Holman, Mirya R., Jennifer L. Merolla, Elizabeth J. Zechmeister, and Ding Wang. 2019. “Terrorism, Gender, and the 2016 U.S. Presidential Election.” Electoral Studies 61, 1–8. ↩
Leatherdale, S. T. (2019). Natural experiment methodology for research: a review of how different methods can support real-world research. International Journal of Social Research Methodology, 22(1),19-35. ↩
World Health Organization (2020, December 23). Rational use of personal protective equipment for COVID-19 considerations during sever shortages. https://www.who.int/teams/health-product-policy-and-standards/assistive-and-medical-technology/medical-devices/ppe/ppe-covid ↩
Bauer, N. M., Kim, J. H., & Kweon, Y. (2020). Women Leaders and Policy Compliance during a Public Health Crisis. Politics & Gender, 16(4), 975-982. ↩
Kalaf-Hughes, N., & Leiter, D. (2020). That Woman from Michigan: How Gender Resentment Shapes the Efficacy of Stay-at-Home Policies. Politics & Gender, 16(4), 983-990. ↩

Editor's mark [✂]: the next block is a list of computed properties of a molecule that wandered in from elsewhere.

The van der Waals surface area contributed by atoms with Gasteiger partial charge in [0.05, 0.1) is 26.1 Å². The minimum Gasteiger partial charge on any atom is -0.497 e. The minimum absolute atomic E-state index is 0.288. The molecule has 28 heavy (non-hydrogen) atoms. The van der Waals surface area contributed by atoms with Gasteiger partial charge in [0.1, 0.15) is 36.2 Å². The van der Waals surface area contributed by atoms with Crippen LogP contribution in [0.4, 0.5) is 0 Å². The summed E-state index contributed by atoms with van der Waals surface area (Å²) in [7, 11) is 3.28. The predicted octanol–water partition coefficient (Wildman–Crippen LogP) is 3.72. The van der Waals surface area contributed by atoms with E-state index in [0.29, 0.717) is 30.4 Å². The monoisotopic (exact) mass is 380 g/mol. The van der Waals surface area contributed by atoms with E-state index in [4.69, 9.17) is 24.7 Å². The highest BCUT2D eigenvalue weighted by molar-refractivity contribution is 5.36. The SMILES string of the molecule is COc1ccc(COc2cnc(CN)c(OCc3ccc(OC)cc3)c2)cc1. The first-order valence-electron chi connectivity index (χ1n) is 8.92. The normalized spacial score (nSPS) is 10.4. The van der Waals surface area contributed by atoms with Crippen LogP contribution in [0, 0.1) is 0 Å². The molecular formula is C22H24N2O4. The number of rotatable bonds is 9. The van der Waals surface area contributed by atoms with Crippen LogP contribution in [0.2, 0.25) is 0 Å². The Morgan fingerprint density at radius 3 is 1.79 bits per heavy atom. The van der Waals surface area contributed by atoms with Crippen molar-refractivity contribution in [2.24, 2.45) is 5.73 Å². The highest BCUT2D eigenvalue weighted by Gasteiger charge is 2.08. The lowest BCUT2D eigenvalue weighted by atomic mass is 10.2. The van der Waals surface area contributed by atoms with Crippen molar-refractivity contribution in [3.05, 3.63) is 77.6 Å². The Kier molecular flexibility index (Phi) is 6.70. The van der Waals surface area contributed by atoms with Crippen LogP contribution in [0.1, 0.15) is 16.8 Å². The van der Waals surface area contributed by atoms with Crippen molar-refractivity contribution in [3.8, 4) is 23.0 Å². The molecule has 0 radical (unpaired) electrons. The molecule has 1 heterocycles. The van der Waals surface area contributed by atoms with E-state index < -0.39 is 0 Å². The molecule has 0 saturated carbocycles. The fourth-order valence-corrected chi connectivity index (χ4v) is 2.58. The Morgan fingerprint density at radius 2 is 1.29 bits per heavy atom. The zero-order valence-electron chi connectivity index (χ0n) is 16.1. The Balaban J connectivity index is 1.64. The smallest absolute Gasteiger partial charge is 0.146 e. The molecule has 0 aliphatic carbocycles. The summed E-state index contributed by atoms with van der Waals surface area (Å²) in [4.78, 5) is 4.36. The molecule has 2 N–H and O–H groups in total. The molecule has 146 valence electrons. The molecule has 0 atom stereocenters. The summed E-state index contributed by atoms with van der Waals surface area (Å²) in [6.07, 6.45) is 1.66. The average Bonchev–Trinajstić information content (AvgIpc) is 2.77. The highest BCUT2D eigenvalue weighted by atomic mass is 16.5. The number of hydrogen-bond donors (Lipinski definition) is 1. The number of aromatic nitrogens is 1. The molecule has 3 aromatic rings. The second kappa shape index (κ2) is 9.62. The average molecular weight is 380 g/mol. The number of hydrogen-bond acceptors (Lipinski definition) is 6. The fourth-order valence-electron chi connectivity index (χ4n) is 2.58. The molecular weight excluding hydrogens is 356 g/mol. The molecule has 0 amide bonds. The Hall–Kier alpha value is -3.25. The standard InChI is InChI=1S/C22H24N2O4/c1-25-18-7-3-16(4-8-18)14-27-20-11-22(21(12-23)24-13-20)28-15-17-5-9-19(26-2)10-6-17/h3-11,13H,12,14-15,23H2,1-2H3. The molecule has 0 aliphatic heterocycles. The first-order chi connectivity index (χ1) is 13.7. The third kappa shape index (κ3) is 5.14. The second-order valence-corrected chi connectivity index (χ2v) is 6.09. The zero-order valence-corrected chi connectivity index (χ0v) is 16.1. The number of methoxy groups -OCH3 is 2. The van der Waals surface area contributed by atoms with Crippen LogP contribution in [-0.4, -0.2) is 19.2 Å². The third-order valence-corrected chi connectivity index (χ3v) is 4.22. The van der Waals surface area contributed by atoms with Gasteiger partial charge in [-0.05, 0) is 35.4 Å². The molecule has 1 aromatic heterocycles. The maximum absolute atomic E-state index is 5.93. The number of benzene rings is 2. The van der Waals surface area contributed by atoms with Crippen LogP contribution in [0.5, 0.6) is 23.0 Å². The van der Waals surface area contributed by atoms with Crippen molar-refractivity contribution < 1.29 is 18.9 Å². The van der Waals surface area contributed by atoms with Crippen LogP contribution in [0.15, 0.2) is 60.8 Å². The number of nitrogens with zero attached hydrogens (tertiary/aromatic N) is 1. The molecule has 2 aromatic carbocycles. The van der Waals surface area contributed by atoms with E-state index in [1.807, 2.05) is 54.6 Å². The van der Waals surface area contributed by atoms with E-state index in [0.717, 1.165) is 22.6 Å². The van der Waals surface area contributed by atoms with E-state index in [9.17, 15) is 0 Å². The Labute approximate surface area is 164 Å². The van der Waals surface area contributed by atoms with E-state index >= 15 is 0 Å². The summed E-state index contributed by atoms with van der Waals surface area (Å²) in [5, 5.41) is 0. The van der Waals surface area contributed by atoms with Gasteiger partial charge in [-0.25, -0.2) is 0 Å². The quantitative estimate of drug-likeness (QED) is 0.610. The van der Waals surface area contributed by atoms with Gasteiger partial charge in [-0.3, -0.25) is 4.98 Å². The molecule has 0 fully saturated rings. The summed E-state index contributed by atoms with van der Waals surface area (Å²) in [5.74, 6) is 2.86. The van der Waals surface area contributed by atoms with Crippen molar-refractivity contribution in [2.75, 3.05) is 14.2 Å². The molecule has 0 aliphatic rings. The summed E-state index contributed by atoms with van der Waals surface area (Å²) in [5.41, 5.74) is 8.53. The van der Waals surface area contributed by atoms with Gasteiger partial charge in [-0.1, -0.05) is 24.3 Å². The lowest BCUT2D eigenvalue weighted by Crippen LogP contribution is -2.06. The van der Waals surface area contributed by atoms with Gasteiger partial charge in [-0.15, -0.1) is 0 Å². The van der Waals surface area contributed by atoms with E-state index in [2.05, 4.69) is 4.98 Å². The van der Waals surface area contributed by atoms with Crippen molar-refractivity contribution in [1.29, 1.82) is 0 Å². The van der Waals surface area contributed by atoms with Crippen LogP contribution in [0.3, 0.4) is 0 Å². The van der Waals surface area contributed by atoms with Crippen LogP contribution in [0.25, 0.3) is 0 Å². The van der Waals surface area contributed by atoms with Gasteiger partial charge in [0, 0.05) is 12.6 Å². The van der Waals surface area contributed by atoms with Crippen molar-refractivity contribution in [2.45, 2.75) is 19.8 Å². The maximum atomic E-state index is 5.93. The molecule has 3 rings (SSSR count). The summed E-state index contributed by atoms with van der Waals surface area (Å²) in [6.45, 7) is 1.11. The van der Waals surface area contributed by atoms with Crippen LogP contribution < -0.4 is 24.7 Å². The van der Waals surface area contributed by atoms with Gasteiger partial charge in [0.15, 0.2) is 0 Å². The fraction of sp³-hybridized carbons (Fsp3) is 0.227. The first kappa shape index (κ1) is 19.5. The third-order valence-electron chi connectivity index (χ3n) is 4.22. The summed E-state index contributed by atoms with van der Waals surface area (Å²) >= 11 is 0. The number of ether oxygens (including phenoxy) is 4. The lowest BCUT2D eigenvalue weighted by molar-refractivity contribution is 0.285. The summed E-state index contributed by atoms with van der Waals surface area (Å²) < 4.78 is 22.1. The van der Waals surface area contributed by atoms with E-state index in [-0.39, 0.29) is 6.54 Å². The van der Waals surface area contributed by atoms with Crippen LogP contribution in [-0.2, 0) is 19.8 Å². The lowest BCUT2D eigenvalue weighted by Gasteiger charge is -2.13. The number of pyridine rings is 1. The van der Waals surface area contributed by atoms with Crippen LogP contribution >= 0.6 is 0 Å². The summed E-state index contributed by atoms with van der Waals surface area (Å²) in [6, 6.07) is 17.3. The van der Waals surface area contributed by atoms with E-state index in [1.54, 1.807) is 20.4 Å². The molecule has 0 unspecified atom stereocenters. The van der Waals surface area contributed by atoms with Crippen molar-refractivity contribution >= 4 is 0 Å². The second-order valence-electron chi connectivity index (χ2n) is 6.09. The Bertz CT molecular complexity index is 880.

Grossman, G., Kim, S., Rexer, J. M., & Thirumurthy, H. (2020). Political partisanship influences behavioral responses to governors’ recommendations for COVID-19 prevention in the United States. Proceedings of the National Academy of Sciences, 117(39), 24144-24153. ↩
Halpern, L. W. (2020). The Politicization of COVID-19. The American Journal of Nursing, 120(11), 19-20. ↩
Hart, P. S., Chinn, S., & Soroka, S. (2020). Politicization and Polarization in COVID-19 News Coverage. Science Communication, 42(5), 679-697. ↩
Clark, C., Davila, A., Regis, M., & Kraus, S. (2020). Predictors of COVID-19 voluntary compliance behaviors: An international investigation. Global transitions, 2, 76-82. ↩